“Impact investing is the process of aligning the assets one has allocated to achieving a financial return with values and to measure and respond to the data of both performance and alignment over time,”

                                         –Chris Hale, founder and CEO of microtrade finance firm kountable


Up until this point, I still hold the general impression that sustainability something that is out the minds of investors when it comes to choosing stocks. My financial background has taught me that the investors, regardless of their asset level, will strive to maintain and increase its numerical value. Despite of the heat and debates that we hear in the academic and business community, we are still waiting for a for-profit organization (preferably multi-national giants) that places sustainability before profit.

A new concept, Impact Investing, aims to marry the profitability and the dedication towards social good. Coined by Chris Hale, the guidelines for such an investor add an additional criterion to the existing rick-and-return trade-off portfolios. Investors dedicate their money and decide to earn an income by solving problem XYZ. Alternatively speaking, this elevates the level of decision-making from simple profit to meaningful impact.  The investor is expected to align the investment with their person values and objectively evaluate the return. Naturally, we would be concerned about the feasibility to quantify the various externalities that influence the stock performance. When environment and resource is added into the formula, the mechanic model not only increases in complexity, but also increases in difficulty to gain updated and adequate level of data to retain the statistical significance of the analysis. The data problem is evident, as admitted by Hale, and they are still in a process of formulating a systematic way to simplify the decision-making process.

I personally found the notion to be unique; however, I feel that the definition provided could be further improved to reduce ambiguities. Investment is always a choice, and Impact Investment is not an exception. Although Hale emphasised that Impact Investment will not compromise the financial prospect of a portfolio, this seems to contain some inherent uncertainties. Theoretically speaking, the emergence of companies is directly relevant to the needs of the general public, which could be referred to as opportunities or potential problems. For example, the computers and appliances that we purchases often contain an “ENERGY STAR” certification, denoting a reduction in power and resources consumed. It could be safely claimed that every established company, regardless of the scale and industry, are deemed to solve problem X, problem Y or problem Z. This really challenges the claim of solving problems. What should be the important problem by Hale’s definition? Are there further criteria that help investors to identify companies that are truly dedicated, rather than coating their business in green? There are still some explorations needed with the questions raised above, as the concept evolve and mature though practice.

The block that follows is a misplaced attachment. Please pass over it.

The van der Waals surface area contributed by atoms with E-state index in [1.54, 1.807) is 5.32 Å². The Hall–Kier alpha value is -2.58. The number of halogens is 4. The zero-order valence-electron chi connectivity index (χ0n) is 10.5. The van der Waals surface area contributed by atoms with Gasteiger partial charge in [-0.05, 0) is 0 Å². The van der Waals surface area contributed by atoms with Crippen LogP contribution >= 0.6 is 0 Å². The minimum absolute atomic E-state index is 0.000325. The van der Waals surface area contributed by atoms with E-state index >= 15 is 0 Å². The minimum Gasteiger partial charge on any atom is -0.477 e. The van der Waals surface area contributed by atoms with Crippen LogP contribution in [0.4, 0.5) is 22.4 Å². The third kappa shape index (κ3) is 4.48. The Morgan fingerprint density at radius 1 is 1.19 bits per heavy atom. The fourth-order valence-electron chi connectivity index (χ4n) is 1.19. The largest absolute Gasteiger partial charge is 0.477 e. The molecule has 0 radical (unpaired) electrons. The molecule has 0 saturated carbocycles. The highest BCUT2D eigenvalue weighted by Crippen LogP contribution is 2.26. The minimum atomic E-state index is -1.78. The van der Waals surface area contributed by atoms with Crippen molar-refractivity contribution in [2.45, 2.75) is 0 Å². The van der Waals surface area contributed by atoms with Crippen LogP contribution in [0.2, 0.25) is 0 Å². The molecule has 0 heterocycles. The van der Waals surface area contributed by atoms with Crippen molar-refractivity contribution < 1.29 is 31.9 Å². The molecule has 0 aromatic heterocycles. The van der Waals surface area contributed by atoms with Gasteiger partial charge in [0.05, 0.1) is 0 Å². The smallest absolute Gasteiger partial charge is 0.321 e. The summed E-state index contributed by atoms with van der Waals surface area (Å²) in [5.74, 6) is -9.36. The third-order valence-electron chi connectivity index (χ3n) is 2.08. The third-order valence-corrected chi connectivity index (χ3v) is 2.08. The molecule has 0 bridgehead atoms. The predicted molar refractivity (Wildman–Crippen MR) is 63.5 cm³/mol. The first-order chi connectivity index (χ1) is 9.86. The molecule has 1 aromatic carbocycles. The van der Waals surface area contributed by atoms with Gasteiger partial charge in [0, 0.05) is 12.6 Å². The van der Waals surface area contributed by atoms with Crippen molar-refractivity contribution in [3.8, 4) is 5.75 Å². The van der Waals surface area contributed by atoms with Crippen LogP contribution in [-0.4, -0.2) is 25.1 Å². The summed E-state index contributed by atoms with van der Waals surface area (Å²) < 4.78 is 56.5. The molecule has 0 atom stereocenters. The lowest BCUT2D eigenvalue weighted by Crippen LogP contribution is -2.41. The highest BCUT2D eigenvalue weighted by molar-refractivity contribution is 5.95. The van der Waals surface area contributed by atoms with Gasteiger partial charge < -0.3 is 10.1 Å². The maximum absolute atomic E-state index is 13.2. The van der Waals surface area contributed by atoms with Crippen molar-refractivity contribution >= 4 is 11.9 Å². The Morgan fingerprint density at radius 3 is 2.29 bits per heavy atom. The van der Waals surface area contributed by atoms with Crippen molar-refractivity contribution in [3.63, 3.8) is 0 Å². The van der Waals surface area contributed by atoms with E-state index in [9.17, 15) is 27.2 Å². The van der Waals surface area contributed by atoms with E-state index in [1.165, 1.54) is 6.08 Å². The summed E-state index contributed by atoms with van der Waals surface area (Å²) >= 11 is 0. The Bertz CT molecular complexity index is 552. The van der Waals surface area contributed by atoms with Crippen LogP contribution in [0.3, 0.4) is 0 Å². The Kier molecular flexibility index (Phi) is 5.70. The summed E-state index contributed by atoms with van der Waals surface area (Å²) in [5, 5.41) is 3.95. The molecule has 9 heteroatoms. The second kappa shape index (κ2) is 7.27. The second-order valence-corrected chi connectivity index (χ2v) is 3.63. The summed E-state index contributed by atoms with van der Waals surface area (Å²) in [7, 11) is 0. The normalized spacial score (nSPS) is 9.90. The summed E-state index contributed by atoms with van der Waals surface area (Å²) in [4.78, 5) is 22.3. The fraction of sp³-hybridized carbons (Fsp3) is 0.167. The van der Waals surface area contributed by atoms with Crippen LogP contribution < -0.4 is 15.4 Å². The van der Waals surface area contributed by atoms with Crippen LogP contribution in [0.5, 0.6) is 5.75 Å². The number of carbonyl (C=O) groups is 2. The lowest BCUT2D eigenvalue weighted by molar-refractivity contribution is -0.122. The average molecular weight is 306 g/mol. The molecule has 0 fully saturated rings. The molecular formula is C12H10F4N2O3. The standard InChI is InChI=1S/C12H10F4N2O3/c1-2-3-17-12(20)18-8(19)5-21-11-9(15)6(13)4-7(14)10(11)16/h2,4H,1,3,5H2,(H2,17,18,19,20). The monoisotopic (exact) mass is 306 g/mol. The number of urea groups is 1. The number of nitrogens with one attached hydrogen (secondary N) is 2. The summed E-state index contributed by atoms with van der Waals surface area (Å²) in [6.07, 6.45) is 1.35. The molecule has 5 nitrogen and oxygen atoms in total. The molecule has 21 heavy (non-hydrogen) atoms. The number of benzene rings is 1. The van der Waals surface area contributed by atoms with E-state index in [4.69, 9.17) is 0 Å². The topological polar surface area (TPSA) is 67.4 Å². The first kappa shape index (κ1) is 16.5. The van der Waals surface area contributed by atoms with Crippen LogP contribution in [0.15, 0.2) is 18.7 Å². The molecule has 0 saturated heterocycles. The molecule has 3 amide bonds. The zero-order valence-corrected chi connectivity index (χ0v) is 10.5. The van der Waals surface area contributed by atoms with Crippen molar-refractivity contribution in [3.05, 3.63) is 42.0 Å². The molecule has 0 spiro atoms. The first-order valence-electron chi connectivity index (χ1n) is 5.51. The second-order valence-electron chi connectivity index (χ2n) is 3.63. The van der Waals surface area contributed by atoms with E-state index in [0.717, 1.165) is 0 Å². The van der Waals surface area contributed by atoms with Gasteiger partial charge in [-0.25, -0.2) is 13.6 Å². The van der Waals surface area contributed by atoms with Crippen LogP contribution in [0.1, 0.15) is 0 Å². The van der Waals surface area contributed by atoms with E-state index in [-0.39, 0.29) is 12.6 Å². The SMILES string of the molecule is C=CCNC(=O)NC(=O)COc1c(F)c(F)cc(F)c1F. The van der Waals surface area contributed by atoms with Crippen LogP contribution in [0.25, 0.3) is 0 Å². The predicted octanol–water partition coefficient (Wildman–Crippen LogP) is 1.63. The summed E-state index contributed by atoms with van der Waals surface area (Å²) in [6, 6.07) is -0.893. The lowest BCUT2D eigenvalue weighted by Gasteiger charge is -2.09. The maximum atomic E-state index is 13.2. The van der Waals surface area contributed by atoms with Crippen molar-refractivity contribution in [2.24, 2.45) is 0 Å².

Image retrieved from Google, and the image about World Problem is founds from:

(the only two countries that contains such plot is Australia and New Zealand. it is chosen for pure graphical representation purposes)